Garnet's "Call to Rebellion"
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In August of 1843 in Buffalo, New York, Henry Highland Garnet gave an inspirational speech that shocked the delegates of the National Negro Convention. In came to be known as the "Call to Rebellion" speech, Garnet encouraged slaves to turn against their masters. "Neither god, nor angels, or just men, command you to suffer for a single moment. Therefore it is your solemn and imperative duty to use every means, both moral, intellectual, and physical that promises success."
To Garnet, white slaveholders were at a disadvantage. They relied heavily on the toil of their slaves. And the number of slaves was formidable. Garnet reminded them of this fact in this passage:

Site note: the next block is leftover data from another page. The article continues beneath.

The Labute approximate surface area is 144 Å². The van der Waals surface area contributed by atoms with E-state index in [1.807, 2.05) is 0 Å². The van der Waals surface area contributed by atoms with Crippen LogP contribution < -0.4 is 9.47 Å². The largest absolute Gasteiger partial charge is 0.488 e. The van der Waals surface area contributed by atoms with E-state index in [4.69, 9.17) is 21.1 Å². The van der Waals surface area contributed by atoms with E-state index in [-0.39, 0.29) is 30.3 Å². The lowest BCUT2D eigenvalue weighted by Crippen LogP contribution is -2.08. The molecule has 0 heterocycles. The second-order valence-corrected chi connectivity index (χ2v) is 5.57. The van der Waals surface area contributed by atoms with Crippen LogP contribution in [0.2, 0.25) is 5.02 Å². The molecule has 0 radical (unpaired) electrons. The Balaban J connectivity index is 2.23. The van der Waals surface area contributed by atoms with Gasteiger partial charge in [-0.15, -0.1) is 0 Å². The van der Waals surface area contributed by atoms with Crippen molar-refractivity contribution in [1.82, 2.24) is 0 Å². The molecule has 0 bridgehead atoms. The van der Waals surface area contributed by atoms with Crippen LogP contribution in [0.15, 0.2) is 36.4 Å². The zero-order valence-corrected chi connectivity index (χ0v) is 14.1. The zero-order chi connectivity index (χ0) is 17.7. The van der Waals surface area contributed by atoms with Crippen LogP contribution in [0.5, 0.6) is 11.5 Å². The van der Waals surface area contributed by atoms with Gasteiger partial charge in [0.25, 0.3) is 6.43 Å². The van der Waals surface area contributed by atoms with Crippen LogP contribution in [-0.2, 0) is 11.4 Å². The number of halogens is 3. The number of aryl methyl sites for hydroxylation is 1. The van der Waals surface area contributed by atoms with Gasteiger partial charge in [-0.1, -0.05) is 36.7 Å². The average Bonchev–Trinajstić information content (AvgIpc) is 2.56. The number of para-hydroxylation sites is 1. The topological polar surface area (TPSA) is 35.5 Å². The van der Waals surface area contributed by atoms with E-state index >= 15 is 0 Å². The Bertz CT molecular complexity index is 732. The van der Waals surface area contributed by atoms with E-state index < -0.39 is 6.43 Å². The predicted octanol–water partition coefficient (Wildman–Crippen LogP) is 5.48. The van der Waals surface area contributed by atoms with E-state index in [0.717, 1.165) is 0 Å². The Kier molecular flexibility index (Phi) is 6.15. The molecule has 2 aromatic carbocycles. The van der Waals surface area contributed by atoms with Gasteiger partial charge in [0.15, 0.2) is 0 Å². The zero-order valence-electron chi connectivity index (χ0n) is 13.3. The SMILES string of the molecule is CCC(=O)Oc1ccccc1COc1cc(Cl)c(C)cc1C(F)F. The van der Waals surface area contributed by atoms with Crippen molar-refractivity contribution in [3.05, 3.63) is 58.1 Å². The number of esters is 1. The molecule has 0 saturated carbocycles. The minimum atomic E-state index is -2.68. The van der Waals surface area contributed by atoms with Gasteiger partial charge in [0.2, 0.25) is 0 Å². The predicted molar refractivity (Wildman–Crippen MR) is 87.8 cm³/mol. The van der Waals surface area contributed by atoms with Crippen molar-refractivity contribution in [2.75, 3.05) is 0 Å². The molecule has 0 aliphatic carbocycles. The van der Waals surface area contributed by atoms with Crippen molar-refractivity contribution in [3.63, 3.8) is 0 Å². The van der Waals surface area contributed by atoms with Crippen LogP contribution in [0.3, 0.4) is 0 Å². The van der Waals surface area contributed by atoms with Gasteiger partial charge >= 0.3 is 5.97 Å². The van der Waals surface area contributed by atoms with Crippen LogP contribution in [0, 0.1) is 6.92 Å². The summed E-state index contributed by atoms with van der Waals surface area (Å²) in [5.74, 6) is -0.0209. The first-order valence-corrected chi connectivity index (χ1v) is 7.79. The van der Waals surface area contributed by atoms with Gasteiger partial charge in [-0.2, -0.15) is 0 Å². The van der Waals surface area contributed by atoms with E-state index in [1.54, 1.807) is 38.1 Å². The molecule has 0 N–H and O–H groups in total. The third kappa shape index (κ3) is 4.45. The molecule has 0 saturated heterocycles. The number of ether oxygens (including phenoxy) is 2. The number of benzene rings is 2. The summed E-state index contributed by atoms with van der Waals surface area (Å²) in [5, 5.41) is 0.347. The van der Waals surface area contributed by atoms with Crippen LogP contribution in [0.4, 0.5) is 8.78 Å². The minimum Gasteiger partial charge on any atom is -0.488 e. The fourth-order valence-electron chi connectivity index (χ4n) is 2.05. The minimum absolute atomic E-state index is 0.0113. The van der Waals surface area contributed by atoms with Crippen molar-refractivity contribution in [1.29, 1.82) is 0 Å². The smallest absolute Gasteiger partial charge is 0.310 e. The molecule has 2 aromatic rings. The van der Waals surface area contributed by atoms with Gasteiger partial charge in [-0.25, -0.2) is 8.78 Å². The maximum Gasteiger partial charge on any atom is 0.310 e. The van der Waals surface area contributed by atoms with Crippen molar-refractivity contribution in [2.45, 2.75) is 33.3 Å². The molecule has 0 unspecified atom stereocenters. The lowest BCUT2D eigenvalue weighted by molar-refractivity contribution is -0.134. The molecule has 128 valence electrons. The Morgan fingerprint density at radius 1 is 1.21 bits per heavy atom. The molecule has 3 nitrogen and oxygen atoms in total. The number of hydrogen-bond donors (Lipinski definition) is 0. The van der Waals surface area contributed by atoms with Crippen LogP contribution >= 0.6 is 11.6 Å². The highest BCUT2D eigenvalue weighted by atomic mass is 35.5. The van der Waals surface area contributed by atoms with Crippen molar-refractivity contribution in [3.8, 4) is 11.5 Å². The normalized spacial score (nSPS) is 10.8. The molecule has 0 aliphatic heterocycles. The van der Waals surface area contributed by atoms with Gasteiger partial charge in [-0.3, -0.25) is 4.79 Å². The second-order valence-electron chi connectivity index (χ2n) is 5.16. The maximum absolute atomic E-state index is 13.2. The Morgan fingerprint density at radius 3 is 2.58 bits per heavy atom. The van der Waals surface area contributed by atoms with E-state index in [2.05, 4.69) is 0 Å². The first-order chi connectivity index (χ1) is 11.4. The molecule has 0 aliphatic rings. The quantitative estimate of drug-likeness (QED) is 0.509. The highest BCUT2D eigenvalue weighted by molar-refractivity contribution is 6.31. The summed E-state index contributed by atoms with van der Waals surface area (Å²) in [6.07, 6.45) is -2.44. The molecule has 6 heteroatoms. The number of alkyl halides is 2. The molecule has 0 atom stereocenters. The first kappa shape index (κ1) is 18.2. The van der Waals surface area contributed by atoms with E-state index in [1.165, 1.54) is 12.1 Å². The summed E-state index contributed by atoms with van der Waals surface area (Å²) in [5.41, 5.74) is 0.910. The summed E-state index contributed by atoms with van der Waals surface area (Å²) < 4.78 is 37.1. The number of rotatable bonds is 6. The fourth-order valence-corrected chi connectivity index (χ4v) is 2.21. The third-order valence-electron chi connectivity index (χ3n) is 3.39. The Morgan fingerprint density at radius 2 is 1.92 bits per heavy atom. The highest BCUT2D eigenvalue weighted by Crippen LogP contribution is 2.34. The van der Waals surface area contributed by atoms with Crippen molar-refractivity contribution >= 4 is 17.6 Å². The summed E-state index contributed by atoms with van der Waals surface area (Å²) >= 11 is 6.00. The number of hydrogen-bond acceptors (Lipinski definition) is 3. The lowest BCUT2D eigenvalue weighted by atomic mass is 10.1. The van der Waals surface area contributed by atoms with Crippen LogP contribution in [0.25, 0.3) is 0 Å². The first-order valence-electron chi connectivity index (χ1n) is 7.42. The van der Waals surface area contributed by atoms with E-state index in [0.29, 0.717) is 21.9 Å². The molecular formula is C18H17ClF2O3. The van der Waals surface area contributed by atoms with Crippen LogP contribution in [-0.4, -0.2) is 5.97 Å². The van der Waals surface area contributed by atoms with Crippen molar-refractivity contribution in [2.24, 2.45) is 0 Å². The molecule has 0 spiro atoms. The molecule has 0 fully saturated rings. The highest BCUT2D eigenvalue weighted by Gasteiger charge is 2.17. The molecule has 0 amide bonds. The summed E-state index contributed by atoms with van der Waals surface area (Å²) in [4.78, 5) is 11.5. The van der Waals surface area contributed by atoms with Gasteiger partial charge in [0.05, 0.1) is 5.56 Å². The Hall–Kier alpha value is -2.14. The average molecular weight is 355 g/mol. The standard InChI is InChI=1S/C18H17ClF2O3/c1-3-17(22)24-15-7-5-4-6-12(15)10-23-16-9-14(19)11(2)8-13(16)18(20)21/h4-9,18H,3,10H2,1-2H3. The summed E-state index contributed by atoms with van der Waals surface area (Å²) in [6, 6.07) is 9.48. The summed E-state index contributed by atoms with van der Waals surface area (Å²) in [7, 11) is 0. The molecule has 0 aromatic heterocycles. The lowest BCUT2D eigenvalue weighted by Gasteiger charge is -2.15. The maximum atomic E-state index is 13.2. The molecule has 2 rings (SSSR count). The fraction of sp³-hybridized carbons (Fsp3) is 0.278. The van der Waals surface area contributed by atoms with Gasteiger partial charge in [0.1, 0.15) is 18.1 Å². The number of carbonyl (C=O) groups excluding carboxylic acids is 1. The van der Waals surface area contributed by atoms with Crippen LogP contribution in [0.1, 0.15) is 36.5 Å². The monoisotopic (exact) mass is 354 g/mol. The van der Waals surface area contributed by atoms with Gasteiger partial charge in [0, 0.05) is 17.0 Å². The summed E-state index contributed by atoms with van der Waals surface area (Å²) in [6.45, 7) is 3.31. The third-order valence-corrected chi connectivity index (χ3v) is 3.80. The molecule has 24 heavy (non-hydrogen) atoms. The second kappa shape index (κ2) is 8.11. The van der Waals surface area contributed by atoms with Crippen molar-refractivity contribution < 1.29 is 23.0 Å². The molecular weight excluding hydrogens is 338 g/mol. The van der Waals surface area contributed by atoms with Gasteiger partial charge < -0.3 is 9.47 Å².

"Brethren, arise, arise! Strike for your lives and liberties. Now is the day and the hour. Let every slave throughout the land do this, and the days of slavery are numbered. You cannot be more oppressed than you have been -- you cannot suffer greater cruelties than you have already. Rather die freemen than live to be slaves. Remember that you are FOUR MILLIONS!"
In response, Frederick Douglass spoke out against the speech to the convention. Garnet, in turn, responded to Douglass, speaking for an hour and a half. His appeal would not sway the delegates, however. The convention did not sanction Garnet's approach to abolition.
Henry Highland Garnet
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